Read Ryan Bradford’s “Post Apocalypse” here, and then follow it with this interview. Or do it the other way around. You’re an individual, make your own decisions.
1. How would you end the world?
Iâ€™d shut down the internet. It just seems so anti-climatic compared to all the end-of-the-world-porn imagined in movies, but also completely realistic. I like the idea that the end of the world could be a gradual thing instead of an instantaneous flash or something, like you wouldnâ€™t even notice it if you werenâ€™t paying attention. A quiet apocalypse. And of course, there would be that small group who still donâ€™t engage with or utilize computers. These luddites would be the new Lord Humunguses (Humungi?), as their lack of devastation would certainly give them some advantage.
2. What would you replace the bald eagle with as our national mascot?
A great white shark. If I had to rebuild the US from apocalyptic devastation, I donâ€™t think thereâ€™d be any better symbol of evolutionary perseverance than that. Or cockroaches, but I think those are really hard to stylize in a heroic fashion.
3. How have you survived a personal catastrophe?
I think catastrophe is cumulative in a personâ€™s life. Iâ€™ve never experienced one of those game-changing moments that give rise to superheroes, but I donâ€™t think that should discredit or usurp the intimate sadness that I have, and everyone has, experienced.
My parents divorced when I was a kid, and I think that whole dissolution of Family affected me more than Iâ€™ve let on. It wasnâ€™t until I got married last year that I realized Iâ€™ve been living the past 15 years as this emotionally self-sufficient nomad. My wife is the first person that Iâ€™ve been able to really trust and give up part of myself. I think being able give in to that emotional co-dependency after shutting it off for so long is some sort of survival.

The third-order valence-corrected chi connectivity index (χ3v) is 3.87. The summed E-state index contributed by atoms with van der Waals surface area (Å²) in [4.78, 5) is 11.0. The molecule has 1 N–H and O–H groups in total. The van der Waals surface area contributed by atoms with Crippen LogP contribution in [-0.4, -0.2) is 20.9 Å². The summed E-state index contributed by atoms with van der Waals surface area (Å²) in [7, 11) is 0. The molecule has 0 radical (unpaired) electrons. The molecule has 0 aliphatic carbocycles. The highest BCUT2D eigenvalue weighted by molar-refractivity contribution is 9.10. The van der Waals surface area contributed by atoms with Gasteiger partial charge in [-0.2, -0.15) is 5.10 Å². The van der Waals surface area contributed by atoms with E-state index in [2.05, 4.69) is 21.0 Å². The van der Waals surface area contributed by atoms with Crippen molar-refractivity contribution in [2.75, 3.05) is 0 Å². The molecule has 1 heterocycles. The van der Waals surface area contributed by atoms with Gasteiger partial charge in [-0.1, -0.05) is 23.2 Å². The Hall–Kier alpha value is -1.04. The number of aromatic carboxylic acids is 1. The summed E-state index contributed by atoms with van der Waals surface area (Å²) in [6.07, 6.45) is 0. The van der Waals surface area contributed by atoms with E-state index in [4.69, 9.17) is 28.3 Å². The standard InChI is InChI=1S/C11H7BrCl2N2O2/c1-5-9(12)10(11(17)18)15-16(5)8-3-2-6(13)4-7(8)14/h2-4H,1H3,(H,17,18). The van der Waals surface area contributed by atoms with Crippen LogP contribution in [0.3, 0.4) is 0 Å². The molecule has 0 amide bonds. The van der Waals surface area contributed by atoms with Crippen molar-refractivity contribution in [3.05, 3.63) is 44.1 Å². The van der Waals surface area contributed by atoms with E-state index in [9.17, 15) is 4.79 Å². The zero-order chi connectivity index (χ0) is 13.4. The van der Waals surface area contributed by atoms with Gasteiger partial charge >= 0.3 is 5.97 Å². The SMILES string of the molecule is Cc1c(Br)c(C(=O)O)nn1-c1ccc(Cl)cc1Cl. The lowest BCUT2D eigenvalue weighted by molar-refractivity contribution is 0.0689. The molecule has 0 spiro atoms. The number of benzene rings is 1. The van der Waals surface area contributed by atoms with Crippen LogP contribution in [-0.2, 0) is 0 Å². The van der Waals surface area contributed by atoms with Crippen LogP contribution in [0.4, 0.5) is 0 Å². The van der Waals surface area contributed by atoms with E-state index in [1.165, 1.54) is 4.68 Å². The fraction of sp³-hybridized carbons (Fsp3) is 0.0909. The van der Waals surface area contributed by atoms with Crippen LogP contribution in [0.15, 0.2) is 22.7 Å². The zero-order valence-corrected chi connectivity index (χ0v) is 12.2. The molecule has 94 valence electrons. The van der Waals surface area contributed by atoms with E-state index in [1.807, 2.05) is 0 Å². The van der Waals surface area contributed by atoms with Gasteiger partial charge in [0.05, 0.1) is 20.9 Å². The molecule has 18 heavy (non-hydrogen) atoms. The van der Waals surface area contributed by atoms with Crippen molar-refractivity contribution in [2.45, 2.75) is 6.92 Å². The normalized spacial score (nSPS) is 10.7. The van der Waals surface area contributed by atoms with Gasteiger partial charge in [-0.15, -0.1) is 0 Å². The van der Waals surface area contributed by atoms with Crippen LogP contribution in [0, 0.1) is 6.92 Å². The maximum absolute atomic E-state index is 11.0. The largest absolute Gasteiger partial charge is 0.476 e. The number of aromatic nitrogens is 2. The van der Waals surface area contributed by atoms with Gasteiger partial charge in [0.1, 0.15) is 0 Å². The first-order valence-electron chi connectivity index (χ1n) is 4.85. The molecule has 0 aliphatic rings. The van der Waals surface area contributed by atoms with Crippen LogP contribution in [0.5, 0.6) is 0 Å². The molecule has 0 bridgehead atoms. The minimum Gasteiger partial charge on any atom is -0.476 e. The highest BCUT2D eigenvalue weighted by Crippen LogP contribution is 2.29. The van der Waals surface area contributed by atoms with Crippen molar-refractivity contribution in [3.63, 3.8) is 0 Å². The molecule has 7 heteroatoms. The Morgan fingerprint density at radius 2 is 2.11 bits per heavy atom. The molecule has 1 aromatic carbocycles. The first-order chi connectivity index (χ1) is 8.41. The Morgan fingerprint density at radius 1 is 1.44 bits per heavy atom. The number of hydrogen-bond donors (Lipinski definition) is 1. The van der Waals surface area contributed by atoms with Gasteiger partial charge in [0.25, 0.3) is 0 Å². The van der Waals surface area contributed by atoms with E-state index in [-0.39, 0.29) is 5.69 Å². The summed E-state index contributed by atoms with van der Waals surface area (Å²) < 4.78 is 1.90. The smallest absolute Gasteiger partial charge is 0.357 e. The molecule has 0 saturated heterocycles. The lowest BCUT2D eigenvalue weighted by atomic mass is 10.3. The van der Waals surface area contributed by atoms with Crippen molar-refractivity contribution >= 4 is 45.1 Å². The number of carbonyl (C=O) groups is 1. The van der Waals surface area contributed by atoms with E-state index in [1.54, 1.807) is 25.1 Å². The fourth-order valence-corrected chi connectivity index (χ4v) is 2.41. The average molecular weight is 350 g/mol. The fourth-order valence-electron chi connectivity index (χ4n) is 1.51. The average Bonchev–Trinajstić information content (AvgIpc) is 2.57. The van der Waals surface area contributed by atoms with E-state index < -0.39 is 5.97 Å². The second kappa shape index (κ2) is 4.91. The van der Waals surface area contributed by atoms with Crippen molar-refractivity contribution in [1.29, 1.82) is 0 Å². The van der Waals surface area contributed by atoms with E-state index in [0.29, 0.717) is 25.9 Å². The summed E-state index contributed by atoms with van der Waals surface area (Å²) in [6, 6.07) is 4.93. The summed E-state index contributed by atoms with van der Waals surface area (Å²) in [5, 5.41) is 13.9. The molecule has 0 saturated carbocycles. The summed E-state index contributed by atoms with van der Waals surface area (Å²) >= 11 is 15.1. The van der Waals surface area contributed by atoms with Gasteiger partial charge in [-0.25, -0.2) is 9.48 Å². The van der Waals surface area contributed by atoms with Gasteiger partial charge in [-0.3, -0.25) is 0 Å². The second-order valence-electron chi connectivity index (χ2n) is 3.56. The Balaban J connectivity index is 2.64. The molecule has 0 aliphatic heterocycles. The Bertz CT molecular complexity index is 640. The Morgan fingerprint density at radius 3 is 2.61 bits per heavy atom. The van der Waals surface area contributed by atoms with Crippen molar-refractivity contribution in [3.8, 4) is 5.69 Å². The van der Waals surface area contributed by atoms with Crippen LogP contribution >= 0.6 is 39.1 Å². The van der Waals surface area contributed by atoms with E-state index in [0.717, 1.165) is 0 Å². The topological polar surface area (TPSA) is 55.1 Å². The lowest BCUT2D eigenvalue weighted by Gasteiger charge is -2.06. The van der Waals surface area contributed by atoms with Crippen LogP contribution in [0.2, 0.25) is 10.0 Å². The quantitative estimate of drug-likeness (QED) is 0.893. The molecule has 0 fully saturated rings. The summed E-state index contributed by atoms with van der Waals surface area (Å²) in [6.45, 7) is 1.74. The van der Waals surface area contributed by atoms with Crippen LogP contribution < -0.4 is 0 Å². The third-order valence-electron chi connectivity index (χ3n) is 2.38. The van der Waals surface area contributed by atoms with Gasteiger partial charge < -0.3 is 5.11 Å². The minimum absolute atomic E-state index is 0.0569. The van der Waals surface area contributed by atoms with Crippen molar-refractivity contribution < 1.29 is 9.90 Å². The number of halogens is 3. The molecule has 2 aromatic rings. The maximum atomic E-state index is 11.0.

4. Why are Americans so fascinated by violence?
I donâ€™t know, is that still true? I assume weâ€™re talking about movies, but even then, the French have been making incredibly violent movies for the last 10 years, stuff that American movies couldnâ€™t lay a finger on.
Iâ€™ll counter and say that Americans are more fascinated with revenge than anyone else, and the violence in those movies tends to be less ambiguous. Americans, I think, like the two-step, action/reaction events that lead to violence, and no further repercussions. I donâ€™t know where this revenge fascination comes from, but Iâ€™ll guess that it has something to do with our dueling identity of being the best and, simultaneously: an underdog.
5. Who would you give a night call and tell how you feel?
My mom. Sheâ€™s a social worker, so sheâ€™s really good at listening and telling me how I can be better.
6. Where did “Post Apocalypse” come from?
I was delivering mail in San Diego when I first thought of the idea for â€œPost Apocalypseâ€. There are numerous military housing-complexes all over the city that I delivered to, and I got a feel for them and what type of mail they got. Basically, a lot of video game magazines. I just got this sense of really bored young families, holing themselves in these beige units, playing first-person shooters. They have their housing paid for, so they spend their money on nice cars, TVs, sound-systems, etc. It all feels like this oasis, until you realize that these are the people who have experienced (or have signed up to experience) real-life violence. Thereâ€™s this underlying intensity to it all.
And Iâ€™ve always been fascinated with post-apocalyptic renderings in movies and books, especially from the 70s and 80s. I think there are common images themes that run through a lot of them (nomadic tribes, feral children, makeshift weapons). You realize that the images from these post-apocalyptic movies arenâ€™t too far off from what you see in news coverage: sand-blown mercenaries, child soldiers. In fact, it felt a little obvious once I started making the connections, and I was worried that whatever allegory you find in â€œPost Apocalypseâ€ would become a little too overt.